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Capacitor system problem

  • #1
Krushnaraj Pandya
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Homework Statement


Two capacitors of 1 and 2 micro-farad respectively are each charged by being connected across a 5 V battery. They are disconnected from the battery and then connected to each other with resistive wires so that plates of opposite charge are connected together. What will be the magnitude of the final voltage across the 2 micro-farad capacitor?

Homework Equations


All applicable to capacitance

The Attempt at a Solution


First I though that after being charged, both have a potential 5 V...connecting them shouldn't change anything but then I realized that since E is inverted for one capacitor because of connecting reverse polarities, V will be -5 V for one and 5 V for the other (I assumed 1 mF capacitor to have 5 V) then conserving charge for positive plate of 1 mF and negative plate of 2 mF capacitor, I wrote C1V1-C2v2=C1V-C2V replacing; 5-(-10)=1V-2V, so -15=V which is an absurd result. Where am I going wrong, I'd appreciate some help
 

Answers and Replies

  • #2
jbriggs444
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It is a sign convention problem.

In effect, you have given one capacitor a negative capacitance. Rather than giving it a negative capacitance, just give it a negative charge.
 
  • #3
Delta2
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if V, V' are the voltages before and after the interconnection , then the correct equation is ##C_1V-C_2V=C_1V'+C_2V'## because after the equilibrium has established and we have voltage V', each capacitor has the same sign in his charge at that specific plate to which we applied conservation of charge. The charges in those plates are both negative or both positive, after the equilibrium has been established.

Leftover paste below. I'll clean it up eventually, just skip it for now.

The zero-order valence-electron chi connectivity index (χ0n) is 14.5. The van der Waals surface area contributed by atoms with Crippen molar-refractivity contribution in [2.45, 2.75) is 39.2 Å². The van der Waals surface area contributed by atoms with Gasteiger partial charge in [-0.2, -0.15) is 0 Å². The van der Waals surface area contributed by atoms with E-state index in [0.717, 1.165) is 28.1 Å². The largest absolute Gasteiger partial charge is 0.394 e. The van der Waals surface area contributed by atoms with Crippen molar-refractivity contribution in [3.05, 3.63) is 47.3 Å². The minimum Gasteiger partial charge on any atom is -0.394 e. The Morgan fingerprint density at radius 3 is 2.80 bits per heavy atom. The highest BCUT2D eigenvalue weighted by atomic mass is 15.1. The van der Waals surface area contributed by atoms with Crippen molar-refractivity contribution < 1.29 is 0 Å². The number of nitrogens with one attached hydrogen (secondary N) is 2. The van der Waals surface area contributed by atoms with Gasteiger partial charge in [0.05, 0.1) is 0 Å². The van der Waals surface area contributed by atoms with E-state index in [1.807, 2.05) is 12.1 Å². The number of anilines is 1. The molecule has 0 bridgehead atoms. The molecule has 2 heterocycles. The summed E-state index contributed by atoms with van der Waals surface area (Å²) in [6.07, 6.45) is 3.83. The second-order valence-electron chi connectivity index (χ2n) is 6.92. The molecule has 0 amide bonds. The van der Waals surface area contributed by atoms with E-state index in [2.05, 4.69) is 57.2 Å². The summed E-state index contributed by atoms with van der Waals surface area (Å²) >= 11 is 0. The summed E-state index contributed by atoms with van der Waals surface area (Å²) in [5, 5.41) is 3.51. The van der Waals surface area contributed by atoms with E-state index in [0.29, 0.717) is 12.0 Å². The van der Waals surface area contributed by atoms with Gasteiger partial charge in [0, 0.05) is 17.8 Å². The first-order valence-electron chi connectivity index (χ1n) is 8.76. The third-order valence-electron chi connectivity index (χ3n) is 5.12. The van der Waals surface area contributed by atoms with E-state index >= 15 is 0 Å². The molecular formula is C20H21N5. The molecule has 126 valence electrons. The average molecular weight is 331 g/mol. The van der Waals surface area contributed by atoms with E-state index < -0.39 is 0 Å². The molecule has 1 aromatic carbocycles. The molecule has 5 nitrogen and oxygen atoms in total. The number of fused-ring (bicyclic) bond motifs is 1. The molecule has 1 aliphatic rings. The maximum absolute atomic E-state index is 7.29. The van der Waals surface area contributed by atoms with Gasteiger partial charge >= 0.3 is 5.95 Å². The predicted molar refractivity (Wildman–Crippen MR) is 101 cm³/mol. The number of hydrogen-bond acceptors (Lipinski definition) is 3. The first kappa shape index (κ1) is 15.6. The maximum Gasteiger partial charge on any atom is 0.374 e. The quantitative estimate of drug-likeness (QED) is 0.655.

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  • #4
Krushnaraj Pandya
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It is a sign convention problem.

In effect, you have given one capacitor a negative capacitance. Rather than giving it a negative capacitance, just give it a negative charge.
I have given it a negative potential difference and positive charge, since the plates are in reverse polarity-field and thus potential are effectively inverted. I don't understand the logic behind giving it a negative charge
 
  • #5
jbriggs444
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I have given it a negative potential difference and positive charge, since the plates are in reverse polarity-field and thus potential are effectively inverted. I don't understand the logic behind giving it a negative charge
A capacitor turned end for end has opposite charge but the same capacitance it started with.